Above is a photo of the experimental results from Day 2 of our algae bead lab. In this lab we investigated the processes of photosynthesis and cellular respiration - both of which are very important to life on Earth. Photosynthesis (performed by algae and plants) gives us glucose for food and oxygen for cellular respiration and to make the ozone layer. Cellular respiration releases energy for our cells when we break down our food. The tube on the left (yellow color) was put in the dark for 48 hours and was only performing cellular respiration so lots of carbon dioxide was produced making the solution more acidic (low pH). The tube on the right (purple) was under bright light and the rate of photosynthesis was fast consuming carbon dioxide faster than cellular respiration could produce it. That resulted in a high pH. The tube in the middle had roughly even rates of photosynthesis and cellular respiration. This was a cool experiment to learn more about these processes.
Sunday, December 17, 2017
Did you know that most of the oxygen gas that we breathe comes from algae? For the next week our biology classes will be working in the laboratory using algae beads as we investigate the processes of photosynthesis and cellular respiration. Check out the video below for more information.
Tuesday, November 10, 2015
We are closing out Quarter 1 in College Prep Chemistry with a unit on nuclear chemistry. We have discussed types of radioactive decay, the concept of half-life of an isotope, and the differences between fission and fusion. Each student is also writing a two page argumentative essay on nuclear power by taking a position on the question "Should the United States expand the use of nuclear power?". We would like to thank our librarian Gayle Peirce for showing us how to access library online databases and explaining how to write our papers using APA formatting and citations. We have also been discussing the historical aspects of nuclear chemistry by reading a graphic novel about the Manhattan Project called "Trinity: A Graphic History of the First Atomic Bomb" by Jonathan Fetter-Vorm.
Sunday, April 26, 2015
In Honors Biology we have started work on our genetics unit. We are performing some advanced DNA labs using equipment borrowed from The Jackson Laboratory (thank you!) and we are also discussing topics in personal genomics. To document what we are doing we have started a class blog. Please visit it at http://genomegeneration.blogspot.com/ and check out the posts and photos. Feel free to leave a comment or a question!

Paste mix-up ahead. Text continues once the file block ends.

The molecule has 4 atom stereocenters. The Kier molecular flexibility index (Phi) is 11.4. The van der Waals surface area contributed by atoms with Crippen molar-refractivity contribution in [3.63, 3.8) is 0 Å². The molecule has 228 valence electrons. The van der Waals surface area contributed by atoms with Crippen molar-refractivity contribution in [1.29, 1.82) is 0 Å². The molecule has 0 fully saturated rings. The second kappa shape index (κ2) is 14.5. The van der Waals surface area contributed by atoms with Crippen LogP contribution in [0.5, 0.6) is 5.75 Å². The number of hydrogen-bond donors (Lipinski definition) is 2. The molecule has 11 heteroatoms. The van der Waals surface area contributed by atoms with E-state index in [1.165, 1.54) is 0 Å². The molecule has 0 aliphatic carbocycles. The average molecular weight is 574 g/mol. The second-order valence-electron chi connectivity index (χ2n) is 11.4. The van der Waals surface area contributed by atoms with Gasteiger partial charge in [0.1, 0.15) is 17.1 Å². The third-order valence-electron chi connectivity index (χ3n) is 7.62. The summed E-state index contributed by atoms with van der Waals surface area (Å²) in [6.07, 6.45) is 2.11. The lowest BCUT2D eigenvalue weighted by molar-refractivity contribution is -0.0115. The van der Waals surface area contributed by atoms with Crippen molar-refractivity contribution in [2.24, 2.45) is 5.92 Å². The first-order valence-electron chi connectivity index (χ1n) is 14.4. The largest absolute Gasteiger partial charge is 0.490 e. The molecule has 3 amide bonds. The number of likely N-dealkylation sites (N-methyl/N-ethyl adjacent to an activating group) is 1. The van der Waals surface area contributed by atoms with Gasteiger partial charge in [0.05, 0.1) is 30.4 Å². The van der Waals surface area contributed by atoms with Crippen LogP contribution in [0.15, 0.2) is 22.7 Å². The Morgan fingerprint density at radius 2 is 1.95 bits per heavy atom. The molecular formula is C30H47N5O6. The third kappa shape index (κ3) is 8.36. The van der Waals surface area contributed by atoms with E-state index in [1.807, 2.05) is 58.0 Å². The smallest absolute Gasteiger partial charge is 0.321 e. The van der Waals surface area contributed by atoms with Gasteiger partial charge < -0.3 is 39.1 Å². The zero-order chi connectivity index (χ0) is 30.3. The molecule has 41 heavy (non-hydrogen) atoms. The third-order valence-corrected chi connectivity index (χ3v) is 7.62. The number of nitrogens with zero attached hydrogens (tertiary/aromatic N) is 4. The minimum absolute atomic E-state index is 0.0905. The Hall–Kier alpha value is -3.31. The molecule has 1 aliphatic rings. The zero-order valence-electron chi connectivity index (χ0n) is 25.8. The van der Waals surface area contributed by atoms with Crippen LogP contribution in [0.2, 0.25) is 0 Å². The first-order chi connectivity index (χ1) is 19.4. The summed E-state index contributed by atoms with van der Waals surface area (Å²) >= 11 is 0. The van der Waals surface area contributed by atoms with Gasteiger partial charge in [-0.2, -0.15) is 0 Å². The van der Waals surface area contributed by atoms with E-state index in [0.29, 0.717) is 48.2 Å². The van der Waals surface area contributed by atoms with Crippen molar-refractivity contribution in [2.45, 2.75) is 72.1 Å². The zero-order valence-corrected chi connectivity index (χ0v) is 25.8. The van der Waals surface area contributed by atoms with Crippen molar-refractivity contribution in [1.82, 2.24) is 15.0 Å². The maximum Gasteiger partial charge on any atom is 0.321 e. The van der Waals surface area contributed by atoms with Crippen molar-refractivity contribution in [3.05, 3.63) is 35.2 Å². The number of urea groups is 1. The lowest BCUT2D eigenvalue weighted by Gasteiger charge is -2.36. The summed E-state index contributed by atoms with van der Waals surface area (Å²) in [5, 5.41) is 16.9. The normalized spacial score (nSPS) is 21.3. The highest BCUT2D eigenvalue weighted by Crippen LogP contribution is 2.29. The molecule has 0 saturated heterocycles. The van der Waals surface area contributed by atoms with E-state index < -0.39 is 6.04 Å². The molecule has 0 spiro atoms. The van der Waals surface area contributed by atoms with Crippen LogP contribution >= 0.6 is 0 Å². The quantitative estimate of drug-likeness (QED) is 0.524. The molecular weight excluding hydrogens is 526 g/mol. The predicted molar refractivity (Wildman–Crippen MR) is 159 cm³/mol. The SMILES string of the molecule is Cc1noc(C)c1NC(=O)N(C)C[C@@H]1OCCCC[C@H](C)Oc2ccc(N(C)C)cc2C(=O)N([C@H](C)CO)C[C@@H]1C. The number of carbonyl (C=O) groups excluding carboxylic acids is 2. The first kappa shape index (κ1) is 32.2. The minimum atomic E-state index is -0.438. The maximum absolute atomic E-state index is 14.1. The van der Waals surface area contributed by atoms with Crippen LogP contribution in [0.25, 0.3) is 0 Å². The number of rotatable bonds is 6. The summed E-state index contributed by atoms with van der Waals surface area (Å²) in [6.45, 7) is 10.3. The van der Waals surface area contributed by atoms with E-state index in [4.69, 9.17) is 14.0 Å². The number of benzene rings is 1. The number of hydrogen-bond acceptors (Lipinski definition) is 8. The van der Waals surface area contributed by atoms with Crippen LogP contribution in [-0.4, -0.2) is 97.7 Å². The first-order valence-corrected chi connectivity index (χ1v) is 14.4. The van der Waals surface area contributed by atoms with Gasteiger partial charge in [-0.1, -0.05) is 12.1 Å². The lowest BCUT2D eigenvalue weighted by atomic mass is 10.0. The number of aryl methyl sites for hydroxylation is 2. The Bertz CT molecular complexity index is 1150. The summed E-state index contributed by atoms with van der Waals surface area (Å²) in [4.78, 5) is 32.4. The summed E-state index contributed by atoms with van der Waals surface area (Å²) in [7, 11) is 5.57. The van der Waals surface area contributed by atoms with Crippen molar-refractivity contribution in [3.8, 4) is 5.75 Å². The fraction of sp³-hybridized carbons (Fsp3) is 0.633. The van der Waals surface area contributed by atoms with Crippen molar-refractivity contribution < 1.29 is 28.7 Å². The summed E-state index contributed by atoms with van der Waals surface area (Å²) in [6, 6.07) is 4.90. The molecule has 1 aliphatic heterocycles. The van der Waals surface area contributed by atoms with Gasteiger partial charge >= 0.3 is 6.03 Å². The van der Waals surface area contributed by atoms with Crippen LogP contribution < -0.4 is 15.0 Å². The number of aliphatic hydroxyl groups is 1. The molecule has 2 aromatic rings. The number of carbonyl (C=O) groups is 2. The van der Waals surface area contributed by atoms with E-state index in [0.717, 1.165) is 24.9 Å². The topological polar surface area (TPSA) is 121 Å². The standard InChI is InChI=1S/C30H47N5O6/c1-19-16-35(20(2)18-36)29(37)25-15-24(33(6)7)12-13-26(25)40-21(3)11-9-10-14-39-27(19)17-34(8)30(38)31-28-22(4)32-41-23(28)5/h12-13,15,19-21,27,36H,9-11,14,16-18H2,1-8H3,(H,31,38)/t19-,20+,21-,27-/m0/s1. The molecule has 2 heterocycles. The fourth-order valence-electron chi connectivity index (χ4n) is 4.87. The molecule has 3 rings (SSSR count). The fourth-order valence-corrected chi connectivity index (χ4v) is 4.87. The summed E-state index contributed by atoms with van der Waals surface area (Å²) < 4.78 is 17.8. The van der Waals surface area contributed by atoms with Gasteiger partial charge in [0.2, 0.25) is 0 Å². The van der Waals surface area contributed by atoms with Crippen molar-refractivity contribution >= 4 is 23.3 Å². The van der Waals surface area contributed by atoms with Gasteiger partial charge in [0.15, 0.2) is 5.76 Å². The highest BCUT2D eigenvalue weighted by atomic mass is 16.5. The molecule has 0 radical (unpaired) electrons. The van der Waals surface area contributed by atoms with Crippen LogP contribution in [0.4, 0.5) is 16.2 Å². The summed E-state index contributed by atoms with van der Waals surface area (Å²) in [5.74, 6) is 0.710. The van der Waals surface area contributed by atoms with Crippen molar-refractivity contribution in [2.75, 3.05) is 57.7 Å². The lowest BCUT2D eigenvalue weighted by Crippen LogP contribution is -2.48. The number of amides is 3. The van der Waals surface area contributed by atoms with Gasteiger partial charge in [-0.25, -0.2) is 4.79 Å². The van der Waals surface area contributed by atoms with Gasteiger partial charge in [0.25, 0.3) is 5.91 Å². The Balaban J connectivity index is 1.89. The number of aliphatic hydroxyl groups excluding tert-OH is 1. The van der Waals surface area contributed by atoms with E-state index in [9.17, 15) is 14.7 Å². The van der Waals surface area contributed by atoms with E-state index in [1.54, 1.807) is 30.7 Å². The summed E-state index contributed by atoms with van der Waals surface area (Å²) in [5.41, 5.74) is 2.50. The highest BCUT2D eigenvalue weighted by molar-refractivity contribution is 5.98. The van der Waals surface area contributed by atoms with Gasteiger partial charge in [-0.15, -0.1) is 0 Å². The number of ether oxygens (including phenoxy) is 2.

Wednesday, January 28, 2015
Second semester came in like a lion with a blizzard knocking out two days of school on Tuesday and Wednesday and more storms forecast for this Friday and next Monday. Here is a quick update on what my classes will be doing over the next few weeks.
INTRO TO COMPUTER SCIENCE
We are leaving behind our Arduino experiments and looking at computer hardware. Our school IT staff donated three used desktop computers to our class and we will be identifying the parts, taking them apart, and putting them back together again. If they still work, we will research open-source operating systems and install them to learn how they work.
We will be wrapping up our cell unit with lessons on photosynthesis, cellular respiration, and cell growth and division. We will do a number of labs like separating photosynthetic pigments, looking at algae and leaves under the microscope, and investigating fermentation by yeast.
We are about 60% of the way through the AP Chemistry curriculum and next up are our final remaining topics on chemical equilibrium: buffers, titrations, and solubility. The AP exam is about three months away!
We have one week left in our Jefferson unit where we will be discussing Jefferson's views on religion. After that will be a three topic look at human rights: women's rights, gay rights, and civil rights.
Thursday, November 20, 2014
As we enter Thanksgiving break we are finishing up our Ecology unit in Honors Biology. We explored how energy flows through food webs, cycles of matter in ecosystems, the interactions between the living and non-living parts of an ecosystem, population dynamics, and our role as humans in shaping local and global ecology. We finished up with a couple of concluding activities. First we read a chapter from The Sixth Extinction: An Unnatural History by Elizabeth Colbert and listened to an interview with her on NPR Fresh Air. Right now each student is finishing up a project on one of the following topics: Global Climate Change; Invasive Species; Sustainable Agriculture and Feeding the World; and Extinction/De-Extinction. The students had a choice of what topic they studied and the format of their project. I can't wait to see the results!